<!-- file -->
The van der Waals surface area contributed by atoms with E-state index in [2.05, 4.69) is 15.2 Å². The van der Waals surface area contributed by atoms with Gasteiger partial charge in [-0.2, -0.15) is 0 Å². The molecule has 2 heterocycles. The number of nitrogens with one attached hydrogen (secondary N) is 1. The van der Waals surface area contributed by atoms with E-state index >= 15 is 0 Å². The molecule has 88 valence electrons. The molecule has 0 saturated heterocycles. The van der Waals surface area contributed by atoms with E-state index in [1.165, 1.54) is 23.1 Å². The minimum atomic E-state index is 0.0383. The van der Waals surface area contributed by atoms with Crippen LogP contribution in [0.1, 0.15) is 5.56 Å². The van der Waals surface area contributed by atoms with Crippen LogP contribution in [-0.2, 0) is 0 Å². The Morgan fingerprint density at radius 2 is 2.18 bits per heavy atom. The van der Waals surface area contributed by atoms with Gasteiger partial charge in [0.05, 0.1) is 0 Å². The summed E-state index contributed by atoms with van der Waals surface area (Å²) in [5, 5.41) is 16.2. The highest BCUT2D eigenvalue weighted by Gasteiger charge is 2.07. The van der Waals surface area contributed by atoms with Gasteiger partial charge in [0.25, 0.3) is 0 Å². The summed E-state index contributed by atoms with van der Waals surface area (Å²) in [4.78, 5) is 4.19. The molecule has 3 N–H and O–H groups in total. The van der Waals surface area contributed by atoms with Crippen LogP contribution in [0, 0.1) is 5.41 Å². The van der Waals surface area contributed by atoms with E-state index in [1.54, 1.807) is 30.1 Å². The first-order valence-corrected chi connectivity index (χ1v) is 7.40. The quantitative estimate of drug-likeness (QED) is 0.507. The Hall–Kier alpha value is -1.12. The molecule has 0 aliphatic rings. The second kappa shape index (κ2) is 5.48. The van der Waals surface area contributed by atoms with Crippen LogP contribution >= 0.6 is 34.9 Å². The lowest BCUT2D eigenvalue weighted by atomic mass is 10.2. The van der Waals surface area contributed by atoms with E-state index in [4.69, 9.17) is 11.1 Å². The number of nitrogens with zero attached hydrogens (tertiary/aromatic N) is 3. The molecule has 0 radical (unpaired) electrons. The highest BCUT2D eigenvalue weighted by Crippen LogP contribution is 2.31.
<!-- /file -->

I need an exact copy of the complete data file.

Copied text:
The van der Waals surface area contributed by atoms with E-state index in [2.05, 4.69) is 15.2 Å². The van der Waals surface area contributed by atoms with Gasteiger partial charge in [-0.2, -0.15) is 0 Å². The molecule has 2 heterocycles. The number of nitrogens with one attached hydrogen (secondary N) is 1. The van der Waals surface area contributed by atoms with E-state index >= 15 is 0 Å². The molecule has 88 valence electrons. The molecule has 0 saturated heterocycles. The van der Waals surface area contributed by atoms with E-state index in [1.165, 1.54) is 23.1 Å². The minimum atomic E-state index is 0.0383. The van der Waals surface area contributed by atoms with Crippen LogP contribution in [0.1, 0.15) is 5.56 Å². The van der Waals surface area contributed by atoms with Crippen LogP contribution in [-0.2, 0) is 0 Å². The Morgan fingerprint density at radius 2 is 2.18 bits per heavy atom. The van der Waals surface area contributed by atoms with Gasteiger partial charge in [0.05, 0.1) is 0 Å². The summed E-state index contributed by atoms with van der Waals surface area (Å²) in [5, 5.41) is 16.2. The highest BCUT2D eigenvalue weighted by Gasteiger charge is 2.07. The van der Waals surface area contributed by atoms with Gasteiger partial charge in [0.25, 0.3) is 0 Å². The summed E-state index contributed by atoms with van der Waals surface area (Å²) in [4.78, 5) is 4.19. The molecule has 3 N–H and O–H groups in total. The van der Waals surface area contributed by atoms with Crippen LogP contribution in [0, 0.1) is 5.41 Å². The van der Waals surface area contributed by atoms with E-state index in [1.54, 1.807) is 30.1 Å². The first-order valence-corrected chi connectivity index (χ1v) is 7.40. The quantitative estimate of drug-likeness (QED) is 0.507. The Hall–Kier alpha value is -1.12. The molecule has 0 aliphatic rings. The second kappa shape index (κ2) is 5.48. The van der Waals surface area contributed by atoms with Crippen LogP contribution >= 0.6 is 34.9 Å². The lowest BCUT2D eigenvalue weighted by atomic mass is 10.2. The van der Waals surface area contributed by atoms with E-state index in [4.69, 9.17) is 11.1 Å². The number of nitrogens with zero attached hydrogens (tertiary/aromatic N) is 3. The molecule has 0 radical (unpaired) electrons. The highest BCUT2D eigenvalue weighted by Crippen LogP contribution is 2.31.